Over the weekend, six of the Big 12 schools opened fall camps and opened up their coaches and players to the media.
Here are some of my takeaways from the weekend:
Texas Tech could have its run-stuffer
Due to injuries and a lack of depth, Texas Tech struggled to stop the run all last season and finished ninth in the league in run defense. With defensive interior linemen Dartwan Bush and Kerry Hyder gone from last year’s club, Texas Tech desperately needed to add an impact player up front during the offseason to stabilize its porous run defense.
The Red Raiders, however, might have found such a player in mammoth junior college noseguard Rika Levi, whose size and strength has been generating plenty of buzz in Lubbock this summer. Levi was also the talk of Tech’s media day on Sunday.
“He’s a guy that the strength staff really, really likes,” defensive coordinator Matt Wallerstedt said. “He’s a voice in the weight room, he’s a voice in the locker room and he’s a voice on the field pushing guys.”
According to the Lubbock Avalanche-Journal, Levi arrived on campus weighing 362, but he has since slimmed down 14 pounds, which could be crucial to keeping him on the field.
“I think in his career, he’s been maybe as high as 390,” Wallerstedt told the Lubbock Avalanche-Journal. “If we can get him into the low-340 range, you may have a guy that can play not just first and second down, but could help us all three downs.”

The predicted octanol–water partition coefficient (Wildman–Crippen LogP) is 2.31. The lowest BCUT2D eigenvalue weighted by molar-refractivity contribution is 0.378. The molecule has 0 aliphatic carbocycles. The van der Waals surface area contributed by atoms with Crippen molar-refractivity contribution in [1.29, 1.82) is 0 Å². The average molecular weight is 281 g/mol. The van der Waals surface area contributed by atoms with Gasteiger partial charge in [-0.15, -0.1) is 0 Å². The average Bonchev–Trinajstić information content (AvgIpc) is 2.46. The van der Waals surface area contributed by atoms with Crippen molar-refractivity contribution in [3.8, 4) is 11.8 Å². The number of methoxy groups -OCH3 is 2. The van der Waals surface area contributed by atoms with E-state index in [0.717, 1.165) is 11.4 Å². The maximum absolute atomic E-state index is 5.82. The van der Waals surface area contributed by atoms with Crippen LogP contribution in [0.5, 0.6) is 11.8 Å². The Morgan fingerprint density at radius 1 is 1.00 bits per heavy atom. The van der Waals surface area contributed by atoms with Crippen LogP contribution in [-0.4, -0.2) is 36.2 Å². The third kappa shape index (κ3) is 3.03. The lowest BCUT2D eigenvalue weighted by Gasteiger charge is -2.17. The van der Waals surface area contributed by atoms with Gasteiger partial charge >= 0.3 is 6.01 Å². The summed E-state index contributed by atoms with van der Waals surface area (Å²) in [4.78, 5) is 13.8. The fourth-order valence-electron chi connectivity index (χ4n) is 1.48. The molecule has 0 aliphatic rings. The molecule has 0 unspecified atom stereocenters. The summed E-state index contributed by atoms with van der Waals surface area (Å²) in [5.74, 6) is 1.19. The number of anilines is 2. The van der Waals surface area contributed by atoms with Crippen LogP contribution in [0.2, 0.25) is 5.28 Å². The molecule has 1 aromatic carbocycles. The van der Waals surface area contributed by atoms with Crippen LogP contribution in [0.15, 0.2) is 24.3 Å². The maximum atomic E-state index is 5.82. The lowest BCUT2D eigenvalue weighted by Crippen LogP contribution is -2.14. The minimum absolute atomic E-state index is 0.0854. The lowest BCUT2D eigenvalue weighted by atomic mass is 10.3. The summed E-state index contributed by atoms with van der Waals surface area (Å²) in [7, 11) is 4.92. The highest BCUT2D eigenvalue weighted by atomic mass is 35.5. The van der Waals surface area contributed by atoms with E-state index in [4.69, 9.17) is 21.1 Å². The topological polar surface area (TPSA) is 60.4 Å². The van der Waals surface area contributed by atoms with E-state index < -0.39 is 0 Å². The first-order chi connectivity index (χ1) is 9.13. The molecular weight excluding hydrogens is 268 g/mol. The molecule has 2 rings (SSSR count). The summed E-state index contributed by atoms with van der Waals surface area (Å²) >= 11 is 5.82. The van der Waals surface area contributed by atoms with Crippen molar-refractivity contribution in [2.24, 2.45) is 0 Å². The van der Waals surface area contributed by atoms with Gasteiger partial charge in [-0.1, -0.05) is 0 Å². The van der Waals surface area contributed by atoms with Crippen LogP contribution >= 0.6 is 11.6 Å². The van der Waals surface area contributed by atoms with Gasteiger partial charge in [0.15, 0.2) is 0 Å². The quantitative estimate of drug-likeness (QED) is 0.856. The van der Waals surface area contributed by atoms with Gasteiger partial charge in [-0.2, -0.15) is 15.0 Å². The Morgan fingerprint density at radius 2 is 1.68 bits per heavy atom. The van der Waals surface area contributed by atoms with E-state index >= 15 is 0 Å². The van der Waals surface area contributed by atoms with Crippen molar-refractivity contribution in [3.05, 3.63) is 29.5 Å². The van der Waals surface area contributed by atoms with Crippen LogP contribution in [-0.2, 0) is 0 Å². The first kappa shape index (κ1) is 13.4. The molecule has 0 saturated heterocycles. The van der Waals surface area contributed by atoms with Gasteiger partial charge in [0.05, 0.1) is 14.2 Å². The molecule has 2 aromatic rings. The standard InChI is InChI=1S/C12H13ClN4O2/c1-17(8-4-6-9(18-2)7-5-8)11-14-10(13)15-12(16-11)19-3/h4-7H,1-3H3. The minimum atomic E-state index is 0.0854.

One of Tech’s biggest needs going into this season was a three-down run stuffer. The Red Raiders just might have found their man.
Boykin not giving up QB job without a fight
It remains unclear whether Trevone Boykin will be at quarterback or wide receiver this season. But Boykin, who is in the best shape of his life according to coach Gary Patterson, has done everything within his power to prove he should be TCU’s starting quarterback.
“From just working out, eating right, living right, watching film, staying out of trouble, leading guys on and off the field, being in front of the summer workouts -- stuff that quarterbacks are supposed to do, but that not necessarily all of them do,” he said during TCU’s media day on Sunday, according to the Fort Worth Star-Telegram. “Some people lead by example, and some are more vocal. I’ve tried to become both.”
Co-offensive coordinator Sonny Cumbie said the Horned Frogs would like to settle in on one quarterback. And Texas A&M transfer Matt Joeckel has more experience operating the offense Cumbie and co-coordinator Doug Meacham are installing.
Joeckel, however, has a fight on his hands.
West Virginia’s freshman trio impressing
While they’ve struggled on the field their first two years in the Big 12, the Mountaineers have been rolling on the recruiting trail. In its most recent signing class, West Virginia landed three elite prospects in defensive back Dravon Henry, quarterback William Crest and running back Donte Thomas-Williams who have all impressed since arriving in Morgantown.
Henry figures to push for a starting role at free safety, just like cornerback Daryl Worley did as a true freshman last year.
“He's ahead of the curve for a true freshman, that's for sure,” Dana Holgorsen said during West Virginia’s camp-opening news conference.
The backfield is crowded for Thomas-Williams, but the “sky is the limit” for him, position coach JaJuan Seider noted after getting a glimpse of him in practice.